So apparently the cancer's in the fine print

Hey my people, I just came across a mind-blowing story in Time magazine. It goes something like this. Scientists mapped the human genome a dozen years ago, and the 3 billion base pairs that make up our DNA boiled down to just 22,000 genes in different combinations. That accounted for 2% of the genome. The other 98% got labeled junk. This was clearly incorrect. The only existing substance that's 98% junk is Hostess Twinkies.  

Sure enough, science has now ascertained that the 98% of "junk" in DNA contains the mechanisms that tell the other 2% how to behave. I think this is nature's version of the fine print in the iTunes terms and conditions. You just click Accept, because nobody would read through that mess.  The cure for cancer could be hidden in there and you'd never know it.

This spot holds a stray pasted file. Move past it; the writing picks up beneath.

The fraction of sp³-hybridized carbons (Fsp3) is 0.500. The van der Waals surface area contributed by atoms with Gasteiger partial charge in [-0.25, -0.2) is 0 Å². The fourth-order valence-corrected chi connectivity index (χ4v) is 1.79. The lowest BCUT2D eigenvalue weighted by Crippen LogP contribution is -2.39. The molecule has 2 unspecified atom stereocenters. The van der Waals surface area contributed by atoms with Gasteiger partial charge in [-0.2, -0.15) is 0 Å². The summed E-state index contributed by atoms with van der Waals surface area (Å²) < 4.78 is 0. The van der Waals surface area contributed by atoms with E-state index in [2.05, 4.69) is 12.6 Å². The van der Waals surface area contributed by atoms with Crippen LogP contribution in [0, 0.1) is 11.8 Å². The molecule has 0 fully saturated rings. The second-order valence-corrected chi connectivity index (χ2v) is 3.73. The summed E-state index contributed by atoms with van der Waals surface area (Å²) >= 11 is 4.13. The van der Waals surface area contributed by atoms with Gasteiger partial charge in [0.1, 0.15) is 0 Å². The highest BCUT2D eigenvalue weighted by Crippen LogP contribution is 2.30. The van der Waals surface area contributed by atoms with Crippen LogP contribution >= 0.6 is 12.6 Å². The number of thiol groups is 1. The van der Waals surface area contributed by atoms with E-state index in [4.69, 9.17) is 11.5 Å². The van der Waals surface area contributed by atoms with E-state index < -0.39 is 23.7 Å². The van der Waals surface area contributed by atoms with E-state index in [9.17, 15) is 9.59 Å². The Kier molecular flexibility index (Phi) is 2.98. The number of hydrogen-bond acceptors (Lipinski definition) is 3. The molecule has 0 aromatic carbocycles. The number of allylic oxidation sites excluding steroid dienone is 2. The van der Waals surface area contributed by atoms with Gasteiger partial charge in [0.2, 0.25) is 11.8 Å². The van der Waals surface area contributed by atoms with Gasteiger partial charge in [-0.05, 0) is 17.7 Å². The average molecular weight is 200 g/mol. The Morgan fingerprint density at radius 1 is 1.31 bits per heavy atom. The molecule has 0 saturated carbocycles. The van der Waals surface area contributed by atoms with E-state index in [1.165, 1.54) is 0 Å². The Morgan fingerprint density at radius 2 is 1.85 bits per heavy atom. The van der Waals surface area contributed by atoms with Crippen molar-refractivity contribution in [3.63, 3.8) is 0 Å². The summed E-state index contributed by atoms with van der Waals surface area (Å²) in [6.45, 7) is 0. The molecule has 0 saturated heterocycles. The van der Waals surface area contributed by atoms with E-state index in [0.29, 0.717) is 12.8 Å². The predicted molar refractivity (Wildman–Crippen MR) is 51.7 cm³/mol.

Oh, wait. That's exactly what's going on in our DNA. Cancer happens when a cell gets ridiculously grandiose instructions, right? "Live forever." "Never stop growing." "Stand out from the crowd." Like a biological Nike ad that wants to kill you.  That bad advice is hiding out in our genetic fine print.  Knowing where is the first step toward achieving cancer treatments that fix our programming instead of bludgeoning every cell we've got.

And that's it. The cure for cancer. We can't quite reach it yet. But for the first time, we can see it.  It's one more reason to stay strong.  Because your future is on the fast track.

Check out this story for yourself: "Don't Trash These Genes," by Alice Park, in the Oct. 22 issue of Time. Here's a snippet to carry with you: